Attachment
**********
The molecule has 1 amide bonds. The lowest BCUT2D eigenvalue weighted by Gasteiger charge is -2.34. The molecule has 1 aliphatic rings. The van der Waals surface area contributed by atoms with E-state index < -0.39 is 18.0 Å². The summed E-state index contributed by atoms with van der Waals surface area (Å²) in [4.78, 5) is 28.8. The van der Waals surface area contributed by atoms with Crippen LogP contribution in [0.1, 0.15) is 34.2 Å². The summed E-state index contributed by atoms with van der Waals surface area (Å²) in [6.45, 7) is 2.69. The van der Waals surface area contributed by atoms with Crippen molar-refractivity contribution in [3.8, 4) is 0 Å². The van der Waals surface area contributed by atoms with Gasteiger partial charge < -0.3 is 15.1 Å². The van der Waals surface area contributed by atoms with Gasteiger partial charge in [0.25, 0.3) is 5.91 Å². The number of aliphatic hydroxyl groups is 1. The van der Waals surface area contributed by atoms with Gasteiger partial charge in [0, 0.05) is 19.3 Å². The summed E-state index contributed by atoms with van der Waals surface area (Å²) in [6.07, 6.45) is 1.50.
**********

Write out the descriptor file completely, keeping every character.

The molecule has 1 amide bonds. The lowest BCUT2D eigenvalue weighted by Gasteiger charge is -2.34. The molecule has 1 aliphatic rings. The van der Waals surface area contributed by atoms with E-state index < -0.39 is 18.0 Å². The summed E-state index contributed by atoms with van der Waals surface area (Å²) in [4.78, 5) is 28.8. The van der Waals surface area contributed by atoms with Crippen LogP contribution in [0.1, 0.15) is 34.2 Å². The summed E-state index contributed by atoms with van der Waals surface area (Å²) in [6.45, 7) is 2.69. The van der Waals surface area contributed by atoms with Crippen molar-refractivity contribution in [3.8, 4) is 0 Å². The van der Waals surface area contributed by atoms with Gasteiger partial charge < -0.3 is 15.1 Å². The van der Waals surface area contributed by atoms with Gasteiger partial charge in [0.25, 0.3) is 5.91 Å². The number of aliphatic hydroxyl groups is 1. The van der Waals surface area contributed by atoms with Gasteiger partial charge in [0, 0.05) is 19.3 Å². The summed E-state index contributed by atoms with van der Waals surface area (Å²) in [6.07, 6.45) is 1.50.